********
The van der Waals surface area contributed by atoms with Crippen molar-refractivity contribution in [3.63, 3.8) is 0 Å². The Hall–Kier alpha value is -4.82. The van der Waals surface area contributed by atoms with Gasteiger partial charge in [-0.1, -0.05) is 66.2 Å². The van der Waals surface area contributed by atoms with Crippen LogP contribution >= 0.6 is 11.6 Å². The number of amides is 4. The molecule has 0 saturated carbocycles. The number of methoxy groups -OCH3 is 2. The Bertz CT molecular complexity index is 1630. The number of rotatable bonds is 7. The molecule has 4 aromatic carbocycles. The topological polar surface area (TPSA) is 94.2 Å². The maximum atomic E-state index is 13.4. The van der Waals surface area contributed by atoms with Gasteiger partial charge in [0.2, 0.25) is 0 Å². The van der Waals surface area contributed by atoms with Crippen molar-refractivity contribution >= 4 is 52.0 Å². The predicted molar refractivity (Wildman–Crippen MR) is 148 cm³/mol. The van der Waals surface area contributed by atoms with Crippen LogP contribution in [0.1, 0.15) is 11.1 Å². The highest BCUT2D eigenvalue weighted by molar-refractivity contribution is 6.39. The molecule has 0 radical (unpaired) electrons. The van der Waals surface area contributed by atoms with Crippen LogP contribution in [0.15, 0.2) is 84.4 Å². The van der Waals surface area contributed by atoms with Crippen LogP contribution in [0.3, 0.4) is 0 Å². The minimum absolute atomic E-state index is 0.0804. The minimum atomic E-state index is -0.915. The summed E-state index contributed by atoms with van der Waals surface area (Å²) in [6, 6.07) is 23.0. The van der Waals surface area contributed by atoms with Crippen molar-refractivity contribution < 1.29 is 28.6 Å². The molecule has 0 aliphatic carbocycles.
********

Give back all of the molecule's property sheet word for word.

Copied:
The van der Waals surface area contributed by atoms with Crippen molar-refractivity contribution in [3.63, 3.8) is 0 Å². The Hall–Kier alpha value is -4.82. The van der Waals surface area contributed by atoms with Gasteiger partial charge in [-0.1, -0.05) is 66.2 Å². The van der Waals surface area contributed by atoms with Crippen LogP contribution >= 0.6 is 11.6 Å². The number of amides is 4. The molecule has 0 saturated carbocycles. The number of methoxy groups -OCH3 is 2. The Bertz CT molecular complexity index is 1630. The number of rotatable bonds is 7. The molecule has 4 aromatic carbocycles. The topological polar surface area (TPSA) is 94.2 Å². The maximum atomic E-state index is 13.4. The van der Waals surface area contributed by atoms with Gasteiger partial charge in [0.2, 0.25) is 0 Å². The van der Waals surface area contributed by atoms with Crippen molar-refractivity contribution >= 4 is 52.0 Å². The predicted molar refractivity (Wildman–Crippen MR) is 148 cm³/mol. The van der Waals surface area contributed by atoms with Crippen LogP contribution in [0.1, 0.15) is 11.1 Å². The highest BCUT2D eigenvalue weighted by molar-refractivity contribution is 6.39. The molecule has 0 radical (unpaired) electrons. The van der Waals surface area contributed by atoms with Crippen LogP contribution in [0.15, 0.2) is 84.4 Å². The van der Waals surface area contributed by atoms with Crippen LogP contribution in [0.3, 0.4) is 0 Å². The minimum absolute atomic E-state index is 0.0804. The minimum atomic E-state index is -0.915. The summed E-state index contributed by atoms with van der Waals surface area (Å²) in [6, 6.07) is 23.0. The van der Waals surface area contributed by atoms with Crippen molar-refractivity contribution < 1.29 is 28.6 Å². The molecule has 0 aliphatic carbocycles.